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Best Design Professional Kitchen Space Winner: Mark Reilly Architecture


Best Design Professional Kitchen Space Winner: Mark Reilly Architecture

August 5, 2013

The winner in our Considered Design Awards, Best Design Professional-Submitted Kitchen Space category is Mark Reilly Architecture, a San Francisco-based firm that modernized the floor plan of a Victorian house by bringing the kitchen upstairs. 

When Mark Reilly Architecture came on board to renovate this vintage house with lots of historic charm and stunning views, there was one fundamental problem. The kitchen and dining room, the center and heart of most modern homes, were located in small and viewless rooms downstairs. (Fun fact: The kitchens of these vintage homes in the Marin County town of Belvedere, a former island, were typically located downslope to be closer to the shore and to the boats that delivered the food.) Mark Reilly Architecture’s solution was to flip the floor plan. The firm demolished the two small bedrooms on the upper level and transformed the space into a kitchen, dining room, and powder room (the lower level is now a modern master retreat). 

Some of the greatest challenges in converting the space into a kitchen were the low sills of the historic windows, which fell below counter height. On preservation order from the city, Reilly had no choice but to keep the windows intact. He resolved the challenge by floating the prep and clean-up sinks in front of the windows, and continued the theme by anchoring shelves above the countertops, maximizing storage and connecting to the light and views. “My favorite part of the project is the modern floating shelf detail in front of the vintage windows and trim,” Reilly says. “To me, they clearly illustrate what this project is about–striking the right balance between vintage and modern.”

Photography by Paul Dyer.

Above: “The main challenge in inserting a modern kitchen into a Victorian home is striking the right balance between vintage and modern materials and details so that it feels seamless, intentional, and timeless,” Reilly says.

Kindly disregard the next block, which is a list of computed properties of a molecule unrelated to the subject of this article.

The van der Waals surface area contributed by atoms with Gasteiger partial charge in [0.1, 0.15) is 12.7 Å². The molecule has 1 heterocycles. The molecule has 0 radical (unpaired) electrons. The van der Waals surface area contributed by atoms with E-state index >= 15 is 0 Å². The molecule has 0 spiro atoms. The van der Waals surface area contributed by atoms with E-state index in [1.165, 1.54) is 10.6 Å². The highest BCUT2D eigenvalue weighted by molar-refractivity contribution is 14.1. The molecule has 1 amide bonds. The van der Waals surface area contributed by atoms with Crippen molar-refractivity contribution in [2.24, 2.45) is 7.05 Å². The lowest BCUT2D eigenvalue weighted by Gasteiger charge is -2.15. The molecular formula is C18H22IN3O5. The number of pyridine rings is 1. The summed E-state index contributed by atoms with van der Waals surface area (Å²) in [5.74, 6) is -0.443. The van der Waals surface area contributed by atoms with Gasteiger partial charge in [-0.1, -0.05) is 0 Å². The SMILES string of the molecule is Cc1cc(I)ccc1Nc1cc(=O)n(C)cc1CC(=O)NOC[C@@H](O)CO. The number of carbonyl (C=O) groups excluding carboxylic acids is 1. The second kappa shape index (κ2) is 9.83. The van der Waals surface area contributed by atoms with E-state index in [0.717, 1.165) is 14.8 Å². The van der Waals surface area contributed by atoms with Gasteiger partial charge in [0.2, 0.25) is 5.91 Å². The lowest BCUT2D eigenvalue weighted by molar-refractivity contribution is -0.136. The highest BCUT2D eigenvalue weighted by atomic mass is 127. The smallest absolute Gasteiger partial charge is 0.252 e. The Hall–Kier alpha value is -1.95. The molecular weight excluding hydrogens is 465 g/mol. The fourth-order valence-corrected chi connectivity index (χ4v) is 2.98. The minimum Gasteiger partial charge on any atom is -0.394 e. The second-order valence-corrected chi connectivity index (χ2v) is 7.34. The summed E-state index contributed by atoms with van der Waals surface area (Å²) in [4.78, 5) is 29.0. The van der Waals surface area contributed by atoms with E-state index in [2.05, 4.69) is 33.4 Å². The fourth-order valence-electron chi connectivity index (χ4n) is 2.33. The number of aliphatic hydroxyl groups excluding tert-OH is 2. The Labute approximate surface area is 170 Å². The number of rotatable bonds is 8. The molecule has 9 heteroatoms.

Above: Creating a sense of openness in a Victorian house was another challenge. “In this project, we had to remove dividing walls and closets to get the feeling of open space we desired,” Reilly says. “Locating a wall of appliances and pantry at the back of the kitchen further contributed to the openness and also created a functional space.”

Above: The countertops are made of honed Caesarstone in Pebble. To give the countertops heft, the architect added a 1 1/2-inch mitered edge on the front face.

Above: The modern shelves float in front of the historic window and the backsplash made of 6-by-12-inch Carrara Bianca marble tile. “The large tile size fit well with the stately hood and industrial fixtures,” Reilly says. 

Above: “The underside of the sink, disposal, and drainpipe were left exposed for a modern and yet utilitarian, Victorian detail,” Reilly says. “Of course, this meant we had to specify attractive and simply designed sinks and disposals.”

Above: A secondary goal of the project was to create a home for the clients’ collection of vintage San Francisco etchings, acquired over 20 years. Created by San Francisco art school students, many of the etchings are by John Winkler, who is known as “The Master of the Line.” The wall color is Nantucket Fog by Benjamin Moore.

Above: To improve the visual flow between the spaces, doorways between the new kitchen and existing living room were widened and new oak flooring was installed to match the original flooring. 

Above: The door frames and trims have been rebuilt with a more modern profile.

Above: Redwood paneling with a wire brushed gray stain wraps around the living room area. 

Above: A space for after-dinner board games and taking in the spectacular views was created in the corner of what was formerly a wraparound porch. 

N.B.: Mark Reilly Architecture worked with Neill & Lee Contractors on this project. 

See The Architect Is In: A Renovation with Respect in Palo Alto to see another historic renovation from Mark Reilly Architecture.

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